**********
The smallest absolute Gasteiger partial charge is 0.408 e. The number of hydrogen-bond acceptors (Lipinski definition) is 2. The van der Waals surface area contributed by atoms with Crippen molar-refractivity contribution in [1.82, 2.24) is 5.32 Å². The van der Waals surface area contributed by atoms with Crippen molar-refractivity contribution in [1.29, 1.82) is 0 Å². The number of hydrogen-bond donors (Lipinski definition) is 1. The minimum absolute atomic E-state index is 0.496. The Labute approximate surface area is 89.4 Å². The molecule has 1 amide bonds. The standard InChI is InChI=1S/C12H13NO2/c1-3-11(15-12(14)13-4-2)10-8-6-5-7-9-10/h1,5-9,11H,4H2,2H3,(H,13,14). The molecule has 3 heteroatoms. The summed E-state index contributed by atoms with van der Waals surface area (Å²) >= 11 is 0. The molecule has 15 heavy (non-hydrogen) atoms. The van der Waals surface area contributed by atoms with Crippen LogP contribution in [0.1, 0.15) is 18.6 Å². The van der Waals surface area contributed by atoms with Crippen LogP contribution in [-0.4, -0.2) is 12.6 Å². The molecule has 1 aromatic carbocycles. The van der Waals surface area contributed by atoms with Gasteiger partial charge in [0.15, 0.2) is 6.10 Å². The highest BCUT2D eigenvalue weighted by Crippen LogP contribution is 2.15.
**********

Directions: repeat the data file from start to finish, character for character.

The smallest absolute Gasteiger partial charge is 0.408 e. The number of hydrogen-bond acceptors (Lipinski definition) is 2. The van der Waals surface area contributed by atoms with Crippen molar-refractivity contribution in [1.82, 2.24) is 5.32 Å². The van der Waals surface area contributed by atoms with Crippen molar-refractivity contribution in [1.29, 1.82) is 0 Å². The number of hydrogen-bond donors (Lipinski definition) is 1. The minimum absolute atomic E-state index is 0.496. The Labute approximate surface area is 89.4 Å². The molecule has 1 amide bonds. The standard InChI is InChI=1S/C12H13NO2/c1-3-11(15-12(14)13-4-2)10-8-6-5-7-9-10/h1,5-9,11H,4H2,2H3,(H,13,14). The molecule has 3 heteroatoms. The summed E-state index contributed by atoms with van der Waals surface area (Å²) >= 11 is 0. The molecule has 15 heavy (non-hydrogen) atoms. The van der Waals surface area contributed by atoms with Crippen LogP contribution in [0.1, 0.15) is 18.6 Å². The van der Waals surface area contributed by atoms with Crippen LogP contribution in [-0.4, -0.2) is 12.6 Å². The molecule has 1 aromatic carbocycles. The van der Waals surface area contributed by atoms with Gasteiger partial charge in [0.15, 0.2) is 6.10 Å². The highest BCUT2D eigenvalue weighted by Crippen LogP contribution is 2.15.